The best of EcoWatch, right in your inbox. Sign up for our email newsletter!
Coastal Recreation and Tourism Businesses Fight Offshore Oil Drilling Proposal
The Surfrider Foundation and leaders of the coastal recreation and tourism industry on Thursday presented Department of Interior representatives with a surfboard and letters signed by more than 1,000 coastal businesses and elected officials in opposition to new offshore oil drilling in U.S. waters. From Florida to Maine and California to Washington State, businesses including restaurants, retailers, surf shops and hotels are expressing concerns that new offshore oil and gas development would be disastrous for coastal communities.
"Clean water and healthy beaches are critical drivers of our coastal economies and provide over two million jobs and $114 billion in spending in the U.S. annually," said Firewire Surfboard CEO Mark Price. "As co-owner of a coastal business, offshore oil drilling makes no sense for the coasts, ocean, the planet, or our business."
Businesses dependent on a clean coastal environment are taking action to protect the ocean and coasts. On the East Coast, the Business Alliance for Protecting the Atlantic Coast consists of 41,000 businesses and 500,000 fishing families that are opposed to offshore oil drilling. The Business Alliance for Protecting the Pacific Coast also recently launched with more than 1,000 members.
Pete Stauffer (above) is the environmental director of the Surfrider Foundation. Surfrider Foundation
"The health of our ocean and beaches is critical to support our nation's coastal tourism, recreation and fishing industries, which are significant contributors to the U.S. economy," said Roger Spatz, president of Reef and Eagle Creek. "At Reef, we see offshore oil drilling as a clear danger to coastal economies, communities and our ocean, waves and beaches. We will continue to stand up and work to keep them protected and pristine for future generations."
Opposition to offshore drilling also includes bipartisan representation. Republicans and Democrats have called for the administration to reverse its position on new drilling, including:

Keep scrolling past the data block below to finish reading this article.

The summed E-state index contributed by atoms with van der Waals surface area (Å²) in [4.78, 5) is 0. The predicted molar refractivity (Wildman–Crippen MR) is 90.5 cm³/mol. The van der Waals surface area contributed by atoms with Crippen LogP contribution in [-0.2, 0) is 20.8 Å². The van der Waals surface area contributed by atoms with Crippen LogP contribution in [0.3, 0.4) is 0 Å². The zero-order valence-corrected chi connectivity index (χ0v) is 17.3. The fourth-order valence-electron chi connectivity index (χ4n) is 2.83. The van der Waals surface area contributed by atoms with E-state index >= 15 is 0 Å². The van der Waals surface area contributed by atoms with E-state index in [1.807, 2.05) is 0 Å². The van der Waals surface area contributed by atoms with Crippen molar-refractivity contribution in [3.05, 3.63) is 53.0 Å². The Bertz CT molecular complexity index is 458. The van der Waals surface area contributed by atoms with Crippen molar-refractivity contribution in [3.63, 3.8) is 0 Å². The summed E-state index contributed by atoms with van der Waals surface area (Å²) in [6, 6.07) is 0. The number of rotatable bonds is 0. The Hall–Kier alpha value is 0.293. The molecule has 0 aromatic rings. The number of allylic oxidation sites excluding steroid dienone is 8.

● Governors from New Jersey, Delaware, Maryland, Virginia, North Carolina, South Carolina, Florida, Rhode Island, Massachusetts, New Hampshire, New York, Connecticut, California, Oregon and Washington all announced their opposition to offshore oil drilling.
● 37 senators, most of whom represent coastal states affected by the proposal, sent a letter to Interior Sec. Ryan Zinke expressing strong opposition to the department's plans to expand offshore drilling to new areas.
● Florida's entire federal delegation of 29 lawmakers sent a letter to Defense Secretary James Mattis expressing concerns over expanded offshore drilling.
● 16 federal lawmakers from the Pacific Northwest sent a letter to Zinke opposing offshore drilling off Oregon and Washington.
● More than 150 municipalities on the East Coast and West Coast have passed resolutions against offshore drilling.
● The California Senate, California State Lands Commission, California Fish & Game Commission and California Coastal Commission have all passed resolutions against offshore drilling.
"I believe the potential consequences of offshore drilling and exploration outweigh the possible benefit," said New Jersey Congressman Chris Smith (R-4th Dist). "In short, New Jersey's pristine beaches, marine ecosystem and economy are far too important to take a chance on drilling."
Even when there is not a spill and everything goes "right," the process of oil drilling releases thousands of gallons of polluted water into the ocean, called drilling muds. These muds are generally unregulated and contain toxins such as benzene, zinc, arsenic, radioactive materials and other contaminants. High concentrations of metals have been found around drilling platforms in the Gulf of Mexico, and a study by the Pew Charitable Trust concluded that a single oil well discharges up to 2,000 tons of waste material.
"Our nation's coastal tourism, recreation and fishing industries, which are built around clean water and healthy beaches, provide 12 times as many jobs as that created by offshore drilling," said Pete Stauffer, environmental director for the Surfrider Foundation. "We will continue to work together with the many businesses, communities, and elected officials that have already demonstrated opposition against the expansion of destructive new oil drilling to fight for the protection of our ocean, coasts and communities for the future."
EcoWatch Daily Newsletter
By Dan Gray
Pediatricians are being urged to start writing "exercise prescriptions" for the children they see in their office.
An indigenous rail blockade that snarled train travel in Canada for more than two weeks came to an end Monday when police moved in to clear protesters acting in solidarity with another indigenous community in British Columbia (B.C.), which is fighting to keep a natural gas pipeline off its land.
A Florida hiker recently stumbled across a slithering surprise — a rare snake that hadn't been spotted in the area for more than 50 years.
By Genna Reed
The EPA announced last week that it is issuing a preliminary regulatory determination for public comment to set an enforceable drinking water standard to two of the most common and well-studied PFAS, PFOA and PFOS.
This decision is based on three criteria:
- PFOA and PFOS have an adverse effect on public health
- PFOA and PFOS occur in drinking water often enough and at levels of public health concern;
- regulation of PFOA and PFOS is a meaningful opportunity for reducing the health risk to those served by public water systems.